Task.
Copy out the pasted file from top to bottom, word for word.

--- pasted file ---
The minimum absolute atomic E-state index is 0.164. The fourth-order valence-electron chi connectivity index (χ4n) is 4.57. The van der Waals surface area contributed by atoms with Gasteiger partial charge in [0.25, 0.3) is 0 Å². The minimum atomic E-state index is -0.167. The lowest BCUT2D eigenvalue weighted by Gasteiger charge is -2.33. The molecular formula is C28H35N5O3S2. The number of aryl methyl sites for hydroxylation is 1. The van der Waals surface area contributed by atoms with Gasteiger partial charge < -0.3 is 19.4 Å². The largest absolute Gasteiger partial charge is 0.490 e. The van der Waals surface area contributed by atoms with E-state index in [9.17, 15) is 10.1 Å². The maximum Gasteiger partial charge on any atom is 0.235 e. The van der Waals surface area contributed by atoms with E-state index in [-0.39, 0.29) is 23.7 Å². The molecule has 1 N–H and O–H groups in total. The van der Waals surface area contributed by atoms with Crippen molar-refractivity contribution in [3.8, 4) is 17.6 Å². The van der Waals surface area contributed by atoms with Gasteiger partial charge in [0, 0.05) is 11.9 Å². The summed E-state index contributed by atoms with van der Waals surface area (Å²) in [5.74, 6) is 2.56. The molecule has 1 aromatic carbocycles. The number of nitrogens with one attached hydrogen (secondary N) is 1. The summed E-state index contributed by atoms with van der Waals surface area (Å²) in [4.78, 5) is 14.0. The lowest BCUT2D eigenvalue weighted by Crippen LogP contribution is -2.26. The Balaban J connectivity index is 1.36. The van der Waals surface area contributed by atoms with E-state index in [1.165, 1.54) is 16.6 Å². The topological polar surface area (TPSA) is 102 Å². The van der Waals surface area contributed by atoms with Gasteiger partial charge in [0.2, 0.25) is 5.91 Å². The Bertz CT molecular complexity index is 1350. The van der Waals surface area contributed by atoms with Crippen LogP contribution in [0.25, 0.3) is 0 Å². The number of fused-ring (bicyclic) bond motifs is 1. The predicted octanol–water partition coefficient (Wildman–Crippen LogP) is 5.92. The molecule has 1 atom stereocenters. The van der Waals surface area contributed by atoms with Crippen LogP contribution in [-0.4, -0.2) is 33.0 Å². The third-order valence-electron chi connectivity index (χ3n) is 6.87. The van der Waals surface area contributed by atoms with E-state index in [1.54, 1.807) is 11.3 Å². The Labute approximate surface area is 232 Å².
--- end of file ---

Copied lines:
The minimum absolute atomic E-state index is 0.164. The fourth-order valence-electron chi connectivity index (χ4n) is 4.57. The van der Waals surface area contributed by atoms with Gasteiger partial charge in [0.25, 0.3) is 0 Å². The minimum atomic E-state index is -0.167. The lowest BCUT2D eigenvalue weighted by Gasteiger charge is -2.33. The molecular formula is C28H35N5O3S2. The number of aryl methyl sites for hydroxylation is 1. The van der Waals surface area contributed by atoms with Gasteiger partial charge < -0.3 is 19.4 Å². The largest absolute Gasteiger partial charge is 0.490 e. The van der Waals surface area contributed by atoms with E-state index in [9.17, 15) is 10.1 Å². The maximum Gasteiger partial charge on any atom is 0.235 e. The van der Waals surface area contributed by atoms with E-state index in [-0.39, 0.29) is 23.7 Å². The molecule has 1 N–H and O–H groups in total. The van der Waals surface area contributed by atoms with Crippen molar-refractivity contribution in [3.8, 4) is 17.6 Å². The van der Waals surface area contributed by atoms with Gasteiger partial charge in [0, 0.05) is 11.9 Å². The summed E-state index contributed by atoms with van der Waals surface area (Å²) in [5.74, 6) is 2.56. The molecule has 1 aromatic carbocycles. The number of nitrogens with one attached hydrogen (secondary N) is 1. The summed E-state index contributed by atoms with van der Waals surface area (Å²) in [4.78, 5) is 14.0. The lowest BCUT2D eigenvalue weighted by Crippen LogP contribution is -2.26. The Balaban J connectivity index is 1.36. The van der Waals surface area contributed by atoms with E-state index in [1.165, 1.54) is 16.6 Å². The topological polar surface area (TPSA) is 102 Å². The van der Waals surface area contributed by atoms with Gasteiger partial charge in [0.2, 0.25) is 5.91 Å². The Bertz CT molecular complexity index is 1350. The van der Waals surface area contributed by atoms with Crippen LogP contribution in [0.25, 0.3) is 0 Å². The number of fused-ring (bicyclic) bond motifs is 1. The predicted octanol–water partition coefficient (Wildman–Crippen LogP) is 5.92. The molecule has 1 atom stereocenters. The van der Waals surface area contributed by atoms with Crippen LogP contribution in [-0.4, -0.2) is 33.0 Å². The third-order valence-electron chi connectivity index (χ3n) is 6.87. The van der Waals surface area contributed by atoms with E-state index in [1.54, 1.807) is 11.3 Å². The Labute approximate surface area is 232 Å².